By Lizzie Evens |
It is a truth universally acknowledged that a PhD student confronted with a problem must be in want of a dozen browser tabs following a frantic Google search. But, when confronted with the mammoth problem of bereavement, a search of ‘grief and the PhD’ returns references to the ‘PhD giving you grief’ and ‘post-submission grief’. It seems that in academia- ̶ much like in broader society- ̶ grief remains unspoken.
In the first week of my PhD I attended the obligatory induction sessions, which entailed the usual ‘discuss this topic with your neighbour’ section. An unwitting student from another department turned to me to discuss the topic of ‘when did you last feel stressed?’: a week earlier I had spoken at my dad’s funeral. This moment flashed in my mind, but of course I could not share this with the stranger beside me. It can feel like nothing quite isolates you from a ‘typical’ PhD experience (if such a thing exists) quite like death.
For those reading for interest, I hope this discussion is a useful for supporting friends, colleagues, and students. If reading as a griever, while every death is different, I hope this article based on my experiences proves useful in navigating this time.
During the grieving process, it is possible that you may need to interrupt your studies for a period, or perhaps it means that you don’t fancy those post-seminar drinks or prefer to work remotely. For this, you will want the support of your supervisor. Depending on your relationship, you may want to call or speak in person, however, a brief, plain account via email is equally appropriate.
I found telling peers more intimidating. I was grieving as I started a new course, at a new university, in a new city, and this was compounded by the fact that, as a rule, twenty-somethings are awkward at dealing with death! After telling someone my dad died, I was often met with ‘I am sorry’, to which I found myself automatically replying ‘oh, it’s okay’ (cue narrator: *it was not okay*). The truth is there is no easy way to tell someone. But, in my experience, although peers often didn’t know what to say, they were really supportive if I explained what I needed: I am going be patchy at replying to texts, I do/don’t want to talk about it today, or let’s have a routine coffee every Tuesday. Grieving might entail developing a new network or extending an old one, but it also relies upon and strengthens friendships.
Access University Services
At times, processing loss seems like an insurmountable task, and being a doctoral student working largely independently raises particular challenges. Most universities offer counselling services either through the student union or via psychological services, which PhD students can access for free.
I attended counselling for bereavement, and initially had many reservations; I thought it was ‘too soon’, it ‘wouldn’t help’, or I ‘wouldn’t have anything to talk about’. Even with a fantastic support network, I found talking to a trained counsellor to be instrumental in processing grief. My experience focused on practical advice and discussion on how to grieve while still being a good partner, friend, family member, and colleague. In particular, speaking with a counsellor for an hour a week helped prepare me for difficult conversations or anniversaries, as well as orientate my week to avoid disappearing into work or other new responsibilities. Depending on preferences, there are other resources available including Student Minds groups, student union support for carers, and you can call Nightline and Samaritans to talk through problems, including bereavement (links at the end of the article).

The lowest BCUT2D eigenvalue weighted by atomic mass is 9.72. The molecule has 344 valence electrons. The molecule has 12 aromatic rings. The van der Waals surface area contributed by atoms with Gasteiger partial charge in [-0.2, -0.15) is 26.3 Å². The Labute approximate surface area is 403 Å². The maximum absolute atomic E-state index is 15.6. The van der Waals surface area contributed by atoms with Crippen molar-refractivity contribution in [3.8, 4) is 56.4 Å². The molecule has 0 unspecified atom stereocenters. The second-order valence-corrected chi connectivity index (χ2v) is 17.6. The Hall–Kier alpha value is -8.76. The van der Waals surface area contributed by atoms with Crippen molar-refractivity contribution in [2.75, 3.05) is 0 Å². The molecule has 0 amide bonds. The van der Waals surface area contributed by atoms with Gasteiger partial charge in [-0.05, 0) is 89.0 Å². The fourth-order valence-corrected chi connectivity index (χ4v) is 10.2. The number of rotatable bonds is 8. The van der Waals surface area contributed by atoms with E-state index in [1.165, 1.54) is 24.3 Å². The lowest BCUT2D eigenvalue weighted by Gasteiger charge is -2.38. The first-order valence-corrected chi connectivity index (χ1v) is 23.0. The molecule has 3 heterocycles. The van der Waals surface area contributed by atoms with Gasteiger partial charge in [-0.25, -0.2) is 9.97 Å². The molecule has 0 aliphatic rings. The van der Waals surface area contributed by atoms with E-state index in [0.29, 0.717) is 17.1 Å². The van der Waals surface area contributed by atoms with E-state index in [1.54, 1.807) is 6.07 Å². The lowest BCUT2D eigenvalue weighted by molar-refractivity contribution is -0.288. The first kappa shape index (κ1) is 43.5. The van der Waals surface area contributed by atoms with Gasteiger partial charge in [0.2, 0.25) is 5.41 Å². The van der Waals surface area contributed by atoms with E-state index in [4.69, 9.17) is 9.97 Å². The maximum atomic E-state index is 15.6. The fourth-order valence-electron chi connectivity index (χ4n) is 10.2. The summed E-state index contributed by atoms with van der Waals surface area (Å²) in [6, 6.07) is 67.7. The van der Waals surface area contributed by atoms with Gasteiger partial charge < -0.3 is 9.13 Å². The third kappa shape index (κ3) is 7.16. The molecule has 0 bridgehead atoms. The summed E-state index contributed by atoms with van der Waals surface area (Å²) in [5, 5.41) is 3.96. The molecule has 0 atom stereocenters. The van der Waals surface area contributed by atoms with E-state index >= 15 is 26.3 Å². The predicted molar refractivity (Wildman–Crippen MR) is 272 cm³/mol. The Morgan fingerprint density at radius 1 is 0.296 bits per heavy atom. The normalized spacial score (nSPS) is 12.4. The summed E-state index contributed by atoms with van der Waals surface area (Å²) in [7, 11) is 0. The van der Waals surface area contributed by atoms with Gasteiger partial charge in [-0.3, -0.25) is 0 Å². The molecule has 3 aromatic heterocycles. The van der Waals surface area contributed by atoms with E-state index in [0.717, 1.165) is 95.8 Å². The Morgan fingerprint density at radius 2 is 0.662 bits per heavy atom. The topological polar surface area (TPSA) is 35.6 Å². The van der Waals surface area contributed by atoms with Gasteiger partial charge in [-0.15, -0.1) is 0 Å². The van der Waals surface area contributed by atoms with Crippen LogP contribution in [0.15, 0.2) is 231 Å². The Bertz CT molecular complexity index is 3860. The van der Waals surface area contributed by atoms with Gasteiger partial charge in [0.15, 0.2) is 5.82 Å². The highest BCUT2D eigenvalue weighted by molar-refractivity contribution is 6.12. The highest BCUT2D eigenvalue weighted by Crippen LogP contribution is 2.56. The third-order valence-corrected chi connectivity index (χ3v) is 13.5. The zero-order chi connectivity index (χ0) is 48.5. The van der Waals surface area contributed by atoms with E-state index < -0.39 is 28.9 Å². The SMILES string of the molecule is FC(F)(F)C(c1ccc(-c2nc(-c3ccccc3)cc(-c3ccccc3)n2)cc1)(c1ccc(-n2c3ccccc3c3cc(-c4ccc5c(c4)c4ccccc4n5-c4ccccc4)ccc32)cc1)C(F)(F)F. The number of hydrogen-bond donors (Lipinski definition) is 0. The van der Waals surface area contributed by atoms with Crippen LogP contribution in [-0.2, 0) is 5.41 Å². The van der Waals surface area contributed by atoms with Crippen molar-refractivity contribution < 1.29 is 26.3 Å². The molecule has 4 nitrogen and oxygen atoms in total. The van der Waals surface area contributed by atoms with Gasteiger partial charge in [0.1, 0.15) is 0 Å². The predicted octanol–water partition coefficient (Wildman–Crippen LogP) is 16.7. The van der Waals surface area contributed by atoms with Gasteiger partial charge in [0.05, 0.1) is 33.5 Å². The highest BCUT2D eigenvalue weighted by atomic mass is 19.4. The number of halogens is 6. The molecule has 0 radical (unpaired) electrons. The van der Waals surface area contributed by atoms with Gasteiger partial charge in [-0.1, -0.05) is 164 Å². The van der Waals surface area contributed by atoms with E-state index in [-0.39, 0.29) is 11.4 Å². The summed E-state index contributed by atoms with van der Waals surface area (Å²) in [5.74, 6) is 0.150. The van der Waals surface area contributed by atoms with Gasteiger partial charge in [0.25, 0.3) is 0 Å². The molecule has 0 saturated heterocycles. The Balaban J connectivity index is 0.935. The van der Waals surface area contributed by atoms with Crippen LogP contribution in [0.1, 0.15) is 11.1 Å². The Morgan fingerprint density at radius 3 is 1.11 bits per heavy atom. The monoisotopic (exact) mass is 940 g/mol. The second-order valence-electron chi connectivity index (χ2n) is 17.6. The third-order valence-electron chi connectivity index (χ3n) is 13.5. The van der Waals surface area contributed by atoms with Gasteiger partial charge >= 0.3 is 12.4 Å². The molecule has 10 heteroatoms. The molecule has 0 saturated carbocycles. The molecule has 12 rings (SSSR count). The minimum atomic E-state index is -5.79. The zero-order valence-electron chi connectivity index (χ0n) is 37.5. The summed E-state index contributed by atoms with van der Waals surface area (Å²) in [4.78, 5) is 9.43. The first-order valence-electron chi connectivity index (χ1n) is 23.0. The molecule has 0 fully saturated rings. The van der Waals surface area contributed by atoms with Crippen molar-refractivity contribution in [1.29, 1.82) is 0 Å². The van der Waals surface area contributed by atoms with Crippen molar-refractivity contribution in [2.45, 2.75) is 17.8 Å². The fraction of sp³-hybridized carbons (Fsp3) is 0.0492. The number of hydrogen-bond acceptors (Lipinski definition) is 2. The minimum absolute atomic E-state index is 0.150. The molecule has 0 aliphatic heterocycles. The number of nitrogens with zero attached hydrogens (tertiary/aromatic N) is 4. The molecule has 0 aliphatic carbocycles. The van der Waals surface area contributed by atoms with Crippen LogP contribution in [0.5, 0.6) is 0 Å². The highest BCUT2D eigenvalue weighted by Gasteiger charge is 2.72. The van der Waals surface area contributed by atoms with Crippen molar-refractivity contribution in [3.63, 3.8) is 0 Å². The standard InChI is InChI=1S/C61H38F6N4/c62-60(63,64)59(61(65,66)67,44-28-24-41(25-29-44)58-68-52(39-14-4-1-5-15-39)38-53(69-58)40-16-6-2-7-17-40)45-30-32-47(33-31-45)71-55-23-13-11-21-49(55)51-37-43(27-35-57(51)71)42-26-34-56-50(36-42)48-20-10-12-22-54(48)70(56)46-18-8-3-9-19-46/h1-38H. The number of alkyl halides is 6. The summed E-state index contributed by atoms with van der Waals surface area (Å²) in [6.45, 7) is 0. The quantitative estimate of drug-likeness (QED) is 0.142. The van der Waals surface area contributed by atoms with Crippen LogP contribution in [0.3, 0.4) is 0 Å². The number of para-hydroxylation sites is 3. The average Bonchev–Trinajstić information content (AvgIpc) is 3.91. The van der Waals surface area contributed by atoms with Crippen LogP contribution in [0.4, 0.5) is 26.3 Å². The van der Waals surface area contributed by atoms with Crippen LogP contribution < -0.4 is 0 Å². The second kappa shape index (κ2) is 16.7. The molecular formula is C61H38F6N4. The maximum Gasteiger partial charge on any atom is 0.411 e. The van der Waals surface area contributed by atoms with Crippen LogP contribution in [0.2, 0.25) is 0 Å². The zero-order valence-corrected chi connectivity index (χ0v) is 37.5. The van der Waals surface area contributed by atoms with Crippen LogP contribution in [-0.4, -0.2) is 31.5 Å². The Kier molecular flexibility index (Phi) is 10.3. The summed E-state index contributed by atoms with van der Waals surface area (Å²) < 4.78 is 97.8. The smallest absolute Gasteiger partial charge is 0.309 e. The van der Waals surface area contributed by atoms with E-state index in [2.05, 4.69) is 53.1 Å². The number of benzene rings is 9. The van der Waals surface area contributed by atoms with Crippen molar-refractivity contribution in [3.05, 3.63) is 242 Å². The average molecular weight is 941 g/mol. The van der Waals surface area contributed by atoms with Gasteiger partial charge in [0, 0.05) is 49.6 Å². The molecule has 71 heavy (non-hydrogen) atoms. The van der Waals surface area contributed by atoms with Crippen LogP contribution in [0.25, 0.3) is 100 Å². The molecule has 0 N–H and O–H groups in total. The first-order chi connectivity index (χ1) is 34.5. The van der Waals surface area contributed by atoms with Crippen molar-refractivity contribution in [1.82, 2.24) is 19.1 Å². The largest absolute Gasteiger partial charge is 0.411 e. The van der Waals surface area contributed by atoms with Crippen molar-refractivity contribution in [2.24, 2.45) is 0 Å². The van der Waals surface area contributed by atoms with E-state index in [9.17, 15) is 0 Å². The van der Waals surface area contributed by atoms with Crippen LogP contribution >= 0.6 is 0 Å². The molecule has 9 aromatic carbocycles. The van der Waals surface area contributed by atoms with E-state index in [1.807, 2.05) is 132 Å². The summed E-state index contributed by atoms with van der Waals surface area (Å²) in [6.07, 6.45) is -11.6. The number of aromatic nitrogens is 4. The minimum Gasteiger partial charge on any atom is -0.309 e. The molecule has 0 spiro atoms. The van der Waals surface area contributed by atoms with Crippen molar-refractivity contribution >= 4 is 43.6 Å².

Productivity, or the lack of, and the associated guilt is a familiar feature of the PhD. The advice given in previous posts about productivity is perhaps all the more useful when grieving. In the first months of my PhD, I listed every task, however small; read three articles, meet friend for coffee, send email, go for a walk etc. This provided a much-needed focus and sense of achievement to ensure I did not get lost in the sea of tasks. Some days the usual and the mundane seems impossible, so physically writing down (and ticking off!) the tiny tasks can show how much you have achieved. When feeling unproductive, the best piece of advice I received was to extend yourself the same compassion and understanding that you would give a friend.
Ride the waves
Grieving is not a linear process, and in my experience you do not really ‘move on’, but bereavement has ups and downs, which often hit in waves. As a historian of the Americas, I invoke the Beach Boys to refer to this as ‘Surfin USA’. As time went on and the PhD work got in full swing, I found that I would sometimes push bereavement to the back of my mind, which was sometimes necessary but not sustainable for me. I therefore devised a strategy of designated-cry-time and unexpected-cry-time.When I want to think about loss, I look to certain songs, photos, or TV shows as a means of catharsis. However, at other times, grief can overwhelm moments before a seminar or teaching, and then, I look to podcasts or the Headspace mediation App.
- I found this BBC iPlayer clipuseful in explaining how grief touches every part of life
- Headspace bereavement series of thirty meditations on grieving and series of blog posts
- The mental health charity Mind has a guide to bereavement support
- Student Minds runs bereavement groups at Oxford, Bristol, and other universities
- University-based Nightline and broader public Samaritans
Lizzie Evens is a first year PhD student and Wolfson scholar at the UCL Institute of Americas, where she researches women’s role in regulating abortion in the Pre-Roe era. She tweets feminism, healthcare, and sometimes grief @Lizzieevens